The term ‘Great Rotation’ was coined first all the way back in January 2011 Bank of America Merrill Lynch analysts. They predicted low bond yields compared to relatively attractive equity valuations would soon trigger a massive investor rotation from bonds to equities. This so far has not happened, but Donald Trump’s election to the US presidency seems to have pulled a trigger.
The week to 16 November saw the biggest equity inflows in two years at $28bn (€24.6bn) and the biggest bond outflows in more than three years at $18 billion, according to BofA Merrill Lynch. This is the widest weekly disparity between stock and bond flows ever.
However, fund managers speaking at the Expert Investor Finland forum last week in Helsinki don’t see a structural Great Rotation happening. The main reason for that is the fact that the growing number of pensioners is enforcing another great rotation, from equities to bonds, said AXA IM’s Jonathan Baltora, who admittedly manages a bond fund.
“Ageing is a structural trend. And as people retire, you will gradually see a rotation from 50-50 balanced portfolios to portfolios with only bonds. That’s the secular trend,” he said. “Maybe we could see a tactical rotation, but on the longer term bonds are very well supported.”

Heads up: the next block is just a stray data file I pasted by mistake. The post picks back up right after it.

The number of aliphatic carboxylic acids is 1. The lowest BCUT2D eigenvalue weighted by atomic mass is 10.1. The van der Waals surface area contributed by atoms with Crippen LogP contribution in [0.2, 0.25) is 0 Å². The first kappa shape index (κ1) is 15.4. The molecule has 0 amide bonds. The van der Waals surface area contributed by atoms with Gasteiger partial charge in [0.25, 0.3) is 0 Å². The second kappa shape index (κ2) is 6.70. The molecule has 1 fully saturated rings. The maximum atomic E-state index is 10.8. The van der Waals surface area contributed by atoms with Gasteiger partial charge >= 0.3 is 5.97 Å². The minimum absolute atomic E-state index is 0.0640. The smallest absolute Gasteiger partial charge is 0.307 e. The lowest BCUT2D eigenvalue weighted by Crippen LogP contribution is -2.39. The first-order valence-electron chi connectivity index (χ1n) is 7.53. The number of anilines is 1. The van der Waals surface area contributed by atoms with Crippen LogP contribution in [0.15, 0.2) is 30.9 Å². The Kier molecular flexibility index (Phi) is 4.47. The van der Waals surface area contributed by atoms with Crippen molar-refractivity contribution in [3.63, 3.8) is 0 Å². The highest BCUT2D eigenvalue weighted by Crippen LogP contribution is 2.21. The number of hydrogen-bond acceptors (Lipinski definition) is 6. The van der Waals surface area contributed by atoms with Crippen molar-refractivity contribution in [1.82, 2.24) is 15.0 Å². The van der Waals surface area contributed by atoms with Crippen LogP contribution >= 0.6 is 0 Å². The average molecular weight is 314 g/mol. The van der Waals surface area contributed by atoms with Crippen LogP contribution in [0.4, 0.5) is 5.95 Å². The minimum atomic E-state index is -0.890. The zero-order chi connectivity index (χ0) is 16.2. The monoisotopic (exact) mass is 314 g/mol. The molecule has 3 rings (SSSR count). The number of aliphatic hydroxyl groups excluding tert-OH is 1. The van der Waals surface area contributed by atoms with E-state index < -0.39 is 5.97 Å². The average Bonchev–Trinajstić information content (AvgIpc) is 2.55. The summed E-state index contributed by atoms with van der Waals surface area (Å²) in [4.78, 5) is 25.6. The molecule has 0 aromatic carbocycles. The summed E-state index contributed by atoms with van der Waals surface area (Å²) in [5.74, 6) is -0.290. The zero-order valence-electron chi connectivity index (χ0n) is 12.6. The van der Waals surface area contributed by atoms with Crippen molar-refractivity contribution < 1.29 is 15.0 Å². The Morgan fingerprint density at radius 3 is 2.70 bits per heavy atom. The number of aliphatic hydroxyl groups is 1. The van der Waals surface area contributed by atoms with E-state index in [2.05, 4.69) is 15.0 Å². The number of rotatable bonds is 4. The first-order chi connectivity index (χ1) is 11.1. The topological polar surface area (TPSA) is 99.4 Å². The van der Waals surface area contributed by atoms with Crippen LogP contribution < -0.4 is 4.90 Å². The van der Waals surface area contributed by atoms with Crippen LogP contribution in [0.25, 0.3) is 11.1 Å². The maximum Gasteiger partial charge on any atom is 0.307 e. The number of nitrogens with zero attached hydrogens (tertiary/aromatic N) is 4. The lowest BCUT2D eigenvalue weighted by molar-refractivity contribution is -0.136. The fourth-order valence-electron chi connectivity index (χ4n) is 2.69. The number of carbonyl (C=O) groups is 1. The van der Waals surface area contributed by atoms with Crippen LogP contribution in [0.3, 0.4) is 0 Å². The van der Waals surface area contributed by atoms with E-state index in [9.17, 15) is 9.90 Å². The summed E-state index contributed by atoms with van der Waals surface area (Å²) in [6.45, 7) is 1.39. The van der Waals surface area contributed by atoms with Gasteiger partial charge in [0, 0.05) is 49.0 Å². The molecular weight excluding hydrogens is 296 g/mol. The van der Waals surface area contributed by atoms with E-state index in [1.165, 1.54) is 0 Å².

Fiscal spending - a force for good or for bad?
And ironically, the main reason bond yields have been under upward pressure recently is the promise of fiscal easing. If a government’s fiscal position deteriorates, investors will demand a higher risk premium driving bond yields up. “But, if we get fiscal spending, this will be financed by governments issuing more bonds,” Baltora noted. And those bonds will be bought by investors.
However, a different kind of rotation is still on the cards, said Michael Craig, manager of the Invesco European Senior Loan Fund. “I’m talking about a little rather than a great rotation. Investors we are speaking to rotate within fixed income. They need returns of 4-6% that they can’t really get from traditional bonds. So they are rotating into alternatives within fixed income.”
Illiquid credit, Craig’s asset class, is indeed in demand across among fund buyers who are prepared to sacrifice liquidity for extra returns. According to Expert Investor data, more than a third of fund buyers in the Netherlands and the Nordics plan to increase their allocation to illiquid credit.
Click here to see a slideshow of photos taken at Expert Investor Finland.